Measuring the influence of UV reflection from vertical metal surfaces on humans buried up to their neck in sand:
Sorta like McCain and the bears and the projector:
ThinkProgress had the story.
I just recieved two referee reports with my proof. Strange, that seems sorta late for me to be editing the content of my paper. Thank goodness the comments are generally positive.
First, we received only one referee’s report, with very little to change. That’s actually not very helpful, because I don’t know what parts of the paper need changing. And then we received a late referee report, right when we were about to submit our revision. Now we’re getting two more reports at the proof stage.
Of course, I’m happy that the editors sent us these referee comments, so I can fix things. (I wish the editors of another journal had sent my referee notes to the authors!) Nevertheless, maybe the editors should have waited an extra few weeks before telling us to start making revisions (it was a very fast turn-around). But it could be my own fault, for submitting an invited paper a couple weeks later than the editors asked. That’ll teach me.
Great paper in Angew. from Nick Turro and others: Blue Luminescence of Ripening Bananas. Angew. Chem. Int. Ed. 2008, 47, 1-5.
The figures are deliciously entertaining!
This Science paper has no figures. Surprising, with words like “Illusory Pattern” in the title. But I truly appreciate that, if they didn’t need one, the authors decided not to waste space with a superfluous image.
I commented a while ago about the Hirsch h index. In fact, it was one of my first posts 2.5 years ago. Since then, the h index has become the standard in reporting the extent of an author citations. ISI and ResearcherID report h index along with total citations, and scientists have started to include their h value on their CVs and resumés.
But there’s still the problem of self-citation: citing ones own papers in later papers or reviews can increase ones own h index.
I now introduce a modification of the Hirsch h index to solve the self-citation problem. The “h-bar index.” The math is very simple: because each researcher cites himself or herself multiple times in each paper, total citations must be divided by a normalizing constant to account for these self-citations. Therefore an author’s index is his or her h index divided by 2π.
The table above compares the Hirsch h index and the Lord index of the same scientists I listed in my original post. I argue that the Lord index is a more accurate measure of an individual’s true citation record.
There’s a lot of buzz about Doug Prasher not winning the 2008 Nobel in Chemistry with Tsien, Chalfie, and Shimomura. Prasher was the first to discover and clone the gene for GFP, which made most of the subsequent work possible. Here’s an NPR story about Doug Prasher and his story.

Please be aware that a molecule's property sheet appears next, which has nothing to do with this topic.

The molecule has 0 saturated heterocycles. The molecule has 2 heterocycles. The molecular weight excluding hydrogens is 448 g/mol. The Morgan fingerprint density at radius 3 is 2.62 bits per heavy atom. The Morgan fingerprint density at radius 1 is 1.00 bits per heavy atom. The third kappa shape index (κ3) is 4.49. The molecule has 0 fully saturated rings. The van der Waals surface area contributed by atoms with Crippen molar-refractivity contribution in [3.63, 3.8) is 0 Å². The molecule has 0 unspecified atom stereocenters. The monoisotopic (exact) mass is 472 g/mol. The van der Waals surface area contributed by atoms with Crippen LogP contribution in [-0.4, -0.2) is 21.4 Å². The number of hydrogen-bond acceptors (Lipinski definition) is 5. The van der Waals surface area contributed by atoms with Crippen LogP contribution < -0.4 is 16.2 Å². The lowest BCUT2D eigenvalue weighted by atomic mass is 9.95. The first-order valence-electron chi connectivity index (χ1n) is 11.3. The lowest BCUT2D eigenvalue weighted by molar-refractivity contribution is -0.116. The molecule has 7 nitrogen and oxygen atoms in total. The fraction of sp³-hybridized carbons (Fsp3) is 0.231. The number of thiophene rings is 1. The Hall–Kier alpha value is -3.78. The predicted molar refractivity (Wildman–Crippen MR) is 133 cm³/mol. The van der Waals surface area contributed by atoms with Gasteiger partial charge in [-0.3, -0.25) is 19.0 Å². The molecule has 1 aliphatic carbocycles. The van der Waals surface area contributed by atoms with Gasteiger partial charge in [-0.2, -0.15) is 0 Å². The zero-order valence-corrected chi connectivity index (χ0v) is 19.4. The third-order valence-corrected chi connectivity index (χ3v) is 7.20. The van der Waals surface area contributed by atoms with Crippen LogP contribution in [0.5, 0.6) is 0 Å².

In my view, the main story is not that Prasher didn’t win the prize (the Nobel committee had to make a decision), but that he is now a bus driver because he cannot get a job in science! What country is this!?! The country that funded great scientific and technological advances (from the atomic bomb to the internet, from the semiconductor transistor to the Hubble telescope).
Where is America going when we don’t fund our best scientists (to say nothing of the mediocre ones like me)?
Well, its that time of year again. Nobels will be rolling out soon! Carbon-Based Curiosities has already awarded their CBC Nobel to Krzysztof Matyjasewski of CMU. I endorse this choice, because I have a scientific connection to Kris: My undergrad lab collaborated with him very closely. I even have a paper with both our names on it! So I’d be happy if he won.
But I’ll award the EDSEL-Nobel to someone else, if just to be a contrarian. One thing I promise: I’m not going to put much thought into this.
A few people are unjustly disqualified from this competition: Roger Tsien (too obvious); W.E. Moerner (my PI, wouldn’t be fair); Barry Trost (who?); and myself (because the truths I have revealed in my research would just rip open everybody’s minds!). Some of the criteria I used to judge included: the person’s name size on my CUL author cloud; their index (which is my new citation index, defined as the person’s h index divided by 2π in order to account for self-referencing); and the extent to which I actually believe their reported results.
This year’s EDSEL-Nobel goes jointly to Peter Schultz (Scripps) and Carolyn Bertozzi (Berkeley) for “their applications of click chemistry to something practical: totally messing with cells and making them glow and stuff.”
Schultz has introduced azide/alkyne (and many other) unnatural amino acids into the genetic machinery, thus inserting a specific site for labeling with fluorphores or other probes. Here’s a good Schultz review paper. Bertozzi feeds cells unnatural sugars that have “bioorthogonal” reactive groups (click or otherwise). Here’s a good Bertozzi review paper. Other labs have actually applied these techniques for successful labeling and biophysics experiments. And I suspect their techniques will become streamlined and more broadly accessible in the future. Or maybe not and I awarded this prize prematurely.